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MPC members can start with near-term interest rate forecasts, says Jayanth Varma

Jayanth Varma has backed up his comments in the minutes of the Monetary Policy Committee's June 6-8 meeting, where he had said the time is ripe for members to start providing projections for the policy rate.

June 23, 2022 / 03:08 PM IST

Jayanth Varma, one of the three external members of the Reserve Bank of India's Monetary Policy Committee (MPC), has said the rate-setting panel's members should start taking the first steps to providing interest rates projections by initially giving their individual views on where they see the policy rate in the near-term.

"I believe it is possible to start with baby steps and proceed gradually towards the desired goal," Varma told Moneycontrol via e-mail. "It is possible to start with projections only for the next quarter and slowly expand the horizon. It is possible to begin with broad ranges for the policy rate and then progressively refine the range. These are all matters of implementation detail. The important thing is to have a consensus on whether this is worth doing."

Varma's comments come after he was cited as saying in the minutes of the June 6-8 meeting, released on June 22, that the time was "ripe" for the committee's members to start moving towards providing projections of the future path of the policy rate. This, according to the Indian Institute of Management-Ahmedabad professor, would help in stabilising long-term bond markets and anchor inflation expectations.

The MPC increased the repo rate by 40 basis points in an unscheduled meeting on May 4 and by 50 basis points on June 8, leading to speculation over how many rate hikes will be announced to curb inflation. Economists expect the repo rate to be anywhere between 5.5 percent and 6 percent by the end of FY23.

India's headline retail inflation rate was 7.04 percent in May, according to data released earlier this month. The rate has exceeded the medium-term target of 4 percent for 32 consecutive months.


It was also the fifth month in a row that inflation was higher than the 6 percent upper limit of the 2-6 percent inflation mandate of the RBI. The central bank's latest forecasts suggest it will fail to meet its inflation mandate later this year.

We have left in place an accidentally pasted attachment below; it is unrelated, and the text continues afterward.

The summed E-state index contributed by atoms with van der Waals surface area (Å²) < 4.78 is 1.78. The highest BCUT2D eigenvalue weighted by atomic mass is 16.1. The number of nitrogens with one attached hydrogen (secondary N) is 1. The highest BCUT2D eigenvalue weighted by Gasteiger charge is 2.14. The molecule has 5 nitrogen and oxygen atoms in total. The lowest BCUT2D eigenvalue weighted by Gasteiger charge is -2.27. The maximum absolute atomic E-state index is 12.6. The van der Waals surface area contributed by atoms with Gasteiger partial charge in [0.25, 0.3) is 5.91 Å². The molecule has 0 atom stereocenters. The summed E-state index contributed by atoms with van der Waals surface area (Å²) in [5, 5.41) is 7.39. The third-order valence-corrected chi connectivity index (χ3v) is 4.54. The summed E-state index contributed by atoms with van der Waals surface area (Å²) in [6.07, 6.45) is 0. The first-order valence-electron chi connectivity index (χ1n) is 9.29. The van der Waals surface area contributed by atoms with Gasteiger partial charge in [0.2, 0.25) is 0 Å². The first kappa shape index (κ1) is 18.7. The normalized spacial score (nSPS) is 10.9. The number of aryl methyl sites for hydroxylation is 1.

Fed's forecasts

The most famous set of interest rate forecasts comes from the US Federal Reserve. These projections, popularly called the dot plot, detail the Federal Open Market Committee (FOMC) members' – voting and non-voting – assessment of the appropriate mid-point of the federal funds rate target range at the end of the current and upcoming couple of calendar years as well as in the longer run.

The latest projections, released on June 15, showed the median forecast of FOMC members was that the federal funds rate target range would be 3.25-3.50 percent by the end of 2022. In March, the forecast was 1.75-2.00 percent.

The US Federal Reserve's dot plot is a key monetary policy guide for financial markets, who often alter their expectations of future interest rate action after seeing changes in the dot plot.

While the US central bank publishes these interest rate forecasts – along with those for GDP growth, unemployment rate, inflation, and core inflation – four times a year, the RBI publishes only an inflation and growth forecast six times a year. However, the RBI's inflation forecasts have come under fire over the years – initially for being overestimates and more recently, underestimates.

According to Abhiman Das, now a professor at Indian Institute of Management-Ahmedabad after spending over 20 years in the RBI's statistics department working closely on its inflation forecasts, the lack of independent examination of the central bank's analysis by the MPC's external members is a big worry.

"The external members right now come and sit at the RBI for two-three days," Abhiman Das told Moneycontrol last month. "Whatever the RBI staff come and tell them becomes the projection. But who says that projection is right?"

According to Varma, "a lot of preparation and hard work" is needed from the RBI and the MPC members to come out with interest rate forecasts.

"The MPC statement does include fan charts of projected inflation and growth which provide information about both the expected path as well as the range of uncertainty. Individual members' views might reflect different nuances," Varma told Moneycontrol.

"Moreover, the projections about the policy rate would also depend on the individual member's views on the trade-off between inflation and growth as well as the persistence of both inflation and inflation expectations," he added.
Siddharth Upasani is a Special Correspondent at Moneycontrol. He has been covering the Indian economy, economic data, and monetary and fiscal policies for nine years. Contact:
first published: Jun 23, 2022 03:08 pm
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